HDMI ARC

The Audio Return Channel in HDMI 1.4 enables a TV, via a single HDMI cable, to send audio data “upstream” to an A/V receiver or surround audio controller, increasing user flexibility and eliminating the need for any separate S/PDIF audio connection.

TVs have always been able to receive multi-channel audio through an HDMI connection, and this is still a typical use-case, with the TV positioned “downstream” from content sources and any connected audio equipment. However, if a user had a TV with a built-in tuner or DVD player, and wanted to send content “upstream” from the TV back to the audio system, a separate connection had to be installed, typically an S/PDIF cable.

An ARC-enabled TV can either send or receive audio via HDMI, upstream or downstream, depending on system set-up and user preferences.

LipSync functionality, introduced in HDMI 1.3, ensures that the audio stays matched to the video, automatically compensating for any processor delays whether the audio is traveling upstream or downstream.

 

ARC, uses a single HDMI connection to send audio from a TV to the sound bar or AV receiver.

In theory, ARC is supposed to let you have one connection between your TV and whatever you use to create sound: a receiver or a sound bar. You send video to the TV with an HDMI cable, and that same HDMI cable sends audio from the TV back down the same cable.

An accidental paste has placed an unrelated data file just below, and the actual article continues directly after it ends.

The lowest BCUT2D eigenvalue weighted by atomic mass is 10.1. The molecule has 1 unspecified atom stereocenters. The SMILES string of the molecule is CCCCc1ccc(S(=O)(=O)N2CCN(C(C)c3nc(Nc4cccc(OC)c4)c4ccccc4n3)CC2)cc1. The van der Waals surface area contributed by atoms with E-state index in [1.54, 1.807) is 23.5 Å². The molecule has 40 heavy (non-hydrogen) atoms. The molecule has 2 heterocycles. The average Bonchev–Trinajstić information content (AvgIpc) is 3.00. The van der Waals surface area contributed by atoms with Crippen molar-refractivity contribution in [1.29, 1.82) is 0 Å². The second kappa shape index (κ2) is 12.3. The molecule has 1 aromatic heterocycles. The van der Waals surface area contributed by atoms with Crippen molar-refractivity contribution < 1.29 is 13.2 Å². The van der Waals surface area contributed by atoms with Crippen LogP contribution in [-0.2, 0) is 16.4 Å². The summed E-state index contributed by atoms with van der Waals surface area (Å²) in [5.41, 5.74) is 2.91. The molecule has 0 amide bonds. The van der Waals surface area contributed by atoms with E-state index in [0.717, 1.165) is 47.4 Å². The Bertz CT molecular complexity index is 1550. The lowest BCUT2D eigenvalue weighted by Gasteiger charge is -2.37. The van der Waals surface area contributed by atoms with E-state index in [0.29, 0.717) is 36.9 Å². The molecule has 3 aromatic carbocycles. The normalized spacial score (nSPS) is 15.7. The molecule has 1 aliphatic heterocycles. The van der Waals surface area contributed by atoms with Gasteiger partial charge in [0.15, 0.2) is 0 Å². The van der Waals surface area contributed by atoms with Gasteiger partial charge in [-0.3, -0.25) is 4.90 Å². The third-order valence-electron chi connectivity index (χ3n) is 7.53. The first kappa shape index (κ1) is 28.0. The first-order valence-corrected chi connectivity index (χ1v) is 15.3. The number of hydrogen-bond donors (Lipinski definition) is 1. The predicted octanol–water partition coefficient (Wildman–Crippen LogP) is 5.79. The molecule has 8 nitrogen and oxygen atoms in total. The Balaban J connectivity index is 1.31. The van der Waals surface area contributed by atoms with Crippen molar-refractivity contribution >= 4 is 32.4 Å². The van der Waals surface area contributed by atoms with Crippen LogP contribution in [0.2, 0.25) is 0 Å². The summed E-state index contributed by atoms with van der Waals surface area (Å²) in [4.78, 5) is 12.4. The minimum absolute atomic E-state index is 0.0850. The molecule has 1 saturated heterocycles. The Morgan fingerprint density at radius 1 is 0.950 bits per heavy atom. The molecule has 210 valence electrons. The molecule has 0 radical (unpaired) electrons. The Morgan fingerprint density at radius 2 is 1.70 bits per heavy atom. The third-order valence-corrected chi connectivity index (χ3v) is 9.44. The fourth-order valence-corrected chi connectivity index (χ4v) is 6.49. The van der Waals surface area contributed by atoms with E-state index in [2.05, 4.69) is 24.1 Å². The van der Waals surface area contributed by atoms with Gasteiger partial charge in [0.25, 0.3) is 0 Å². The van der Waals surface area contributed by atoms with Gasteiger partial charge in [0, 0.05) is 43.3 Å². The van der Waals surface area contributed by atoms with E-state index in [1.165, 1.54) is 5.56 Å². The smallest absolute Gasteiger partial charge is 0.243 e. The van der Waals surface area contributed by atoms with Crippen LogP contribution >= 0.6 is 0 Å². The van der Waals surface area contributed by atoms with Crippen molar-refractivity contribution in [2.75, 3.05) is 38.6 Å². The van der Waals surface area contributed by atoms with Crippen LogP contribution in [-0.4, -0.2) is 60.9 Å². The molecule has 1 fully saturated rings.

This is great for smart TVs, where the TV itself is creating the audio (via apps like Netflix and Pandora). Instead of suffering through a TV’s terrible speakers, the audio gets sent to the receiver/sound bar for a massive improvement in sound quality.

Another way this is great is if you have multiple sources (Blu-ray, cable box, Roku), but only one input on your sound bar. With ARC, you can connect everything to the TV, and the TV will send audio down an HDMI cable to the sound bar. No extra cables needed (i.e. an optical cable).

Audio Return Channel is convenient and can simplify your setup. However, it might also mean you don’t get surround sound, and it definitely means you won’t get the high-resolution audio formats from Blu-ray.

So for the best sound quality, it’s still recommended to use individual HDMI cables to link to a sound bar or receiver when you can.

To check ARC functionality, one can:

  • Look for devices that feature Audio Return Channel functionality.
  • All HDMI cables will support Audio Return Channel functionality when connected to Audio Return Channel-enabled devices. You can use your existing HDMI cables or choose a different cable type.
  • Connect your devices through Audio Return Channel-enabled HDMI ports. HDMI Licensing has strongly recommended that Adopters label all Audio Return Channel-compliant HDMI ports with the letters “ARC” for easy identification, but does not require manufacturers to do so. Please check with your manufacturer to determine which HDMI ports (if any) will support Audio Return Channel functionality.

 

 

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